While we detected no change in the age at attainment of dental and skeletal maturity in domestic dogs as compared to wolves, the change in the absolute age at the attainment of sexual maturity is extensive. Although the relatively early attainment of sexual maturity in domestic dogs compared to wolves signifies a change in the hypothesised direction, it does not result in a sequence change of dental, skeletal, and sexual maturity as extensive as previously hypothesised, with sexual maturity preceding dental and skeletal maturity in domestic dogs . Preservation of life history variables within species and clades has been reported  and our study substantiates this finding.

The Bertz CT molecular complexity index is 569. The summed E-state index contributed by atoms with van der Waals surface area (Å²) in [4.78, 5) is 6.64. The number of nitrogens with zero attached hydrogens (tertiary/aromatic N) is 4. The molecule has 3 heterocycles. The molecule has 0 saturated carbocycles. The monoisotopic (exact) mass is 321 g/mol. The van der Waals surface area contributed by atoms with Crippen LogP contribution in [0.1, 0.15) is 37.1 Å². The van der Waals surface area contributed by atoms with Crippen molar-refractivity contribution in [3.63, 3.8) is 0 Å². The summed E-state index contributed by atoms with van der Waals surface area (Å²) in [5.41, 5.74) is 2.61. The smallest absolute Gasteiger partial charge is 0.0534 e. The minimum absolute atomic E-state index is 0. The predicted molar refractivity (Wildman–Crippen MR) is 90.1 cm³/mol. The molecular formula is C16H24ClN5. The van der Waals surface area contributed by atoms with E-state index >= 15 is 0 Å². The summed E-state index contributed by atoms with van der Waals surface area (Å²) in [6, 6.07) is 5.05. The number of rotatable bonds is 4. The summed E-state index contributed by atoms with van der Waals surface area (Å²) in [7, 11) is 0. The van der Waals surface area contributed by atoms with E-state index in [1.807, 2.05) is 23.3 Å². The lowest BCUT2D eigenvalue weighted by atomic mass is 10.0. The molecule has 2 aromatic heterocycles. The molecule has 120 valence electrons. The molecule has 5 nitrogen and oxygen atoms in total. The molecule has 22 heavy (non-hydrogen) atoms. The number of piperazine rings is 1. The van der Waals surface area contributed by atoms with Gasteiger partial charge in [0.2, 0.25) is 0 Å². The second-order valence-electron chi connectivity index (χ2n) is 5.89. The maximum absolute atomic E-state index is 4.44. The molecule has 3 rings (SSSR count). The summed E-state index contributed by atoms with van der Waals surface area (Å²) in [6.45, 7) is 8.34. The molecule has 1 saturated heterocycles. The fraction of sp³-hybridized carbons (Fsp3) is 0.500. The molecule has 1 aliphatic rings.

With the sample at hand it is not possible to corroborate that the observed pattern has been established during the early domestication process or is the result of the more recent establishment of modern breeds. Future research on skeletal and dental maturity in dogs during the early domestication process will require ontogenetic series of fully articulated prehistoric specimens. Alternatively, pariah dogs could serve as an approximation for domesticated dogs during the early domestication process. Pariah, or stray, dogs, are ownerless dogs that depend indirectly on humans for food and shelter . As such, they are human commensals, i.e., they take advantage of elements of the human niche, and therefore mirror the commensal relationship that has been suggested for humans and wolves/domestic dogs during the early domestication process [77, 78]. To set the research on the attainment of somatic and sexual maturity in a much wider context, more domesticated species should be considered. For example, the examination of penned pigs versus free ranging pigs versus wild boar would be worthwhile (as an example see Evin et al. ). Especially useful would be the investigation of species that have been domesticated relatively recently and were subject to a human directed, immediate, and rapid form of domestication, using established knowledge about previous domestication processes (‘directed’ pathway) . In such species, e.g. golden hamster (Mesocricetus auratus), the ancestral wild populations are likely to be better known and extant, unlike those for some ‘ancient’ domesticates, such as dogs. Moreover, the examination of domesticates of various body sizes would make possible the investigation of the order of dental, skeletal, and sexual maturity in relation to other life history traits, for example longevity, a kind of study also applicable to island forms and their known similar pattern of evolution to domesticated forms . It has been suggested that species with a relatively short lifespan, e.g., small rodents, attain sexual maturity only after dental and skeletal maturity (dental – skeletal – sexual), whereas sexual maturity is attained earlier than dental and skeletal maturity (sexual – dental – skeletal) in mammals with a relatively long lifespan, e.g. great apes [4, 81]. Although this pattern was suggested to be only valid for wild species, and not for domestic forms, these relationships require more empirical tests. Finally, studies on the investigation of somatic versus sexual maturity would benefit from an improved methodology. This would include a longitudinal growth series of domestic dogs and wolves, for which CT-scans of the same individuals would be produced throughout their development from birth to adulthood, maybe also under different environmental conditions (e.g., food supply, nutritional content of food). These CT-cans could be used to measure percentages of growth plate fusion and tooth eruption and therefore provide, together with measures of total bone length and total tooth size, better continuous data to be tested statistically. Such an extensive study was beyond the possibility of the project presented here and may not yield different results.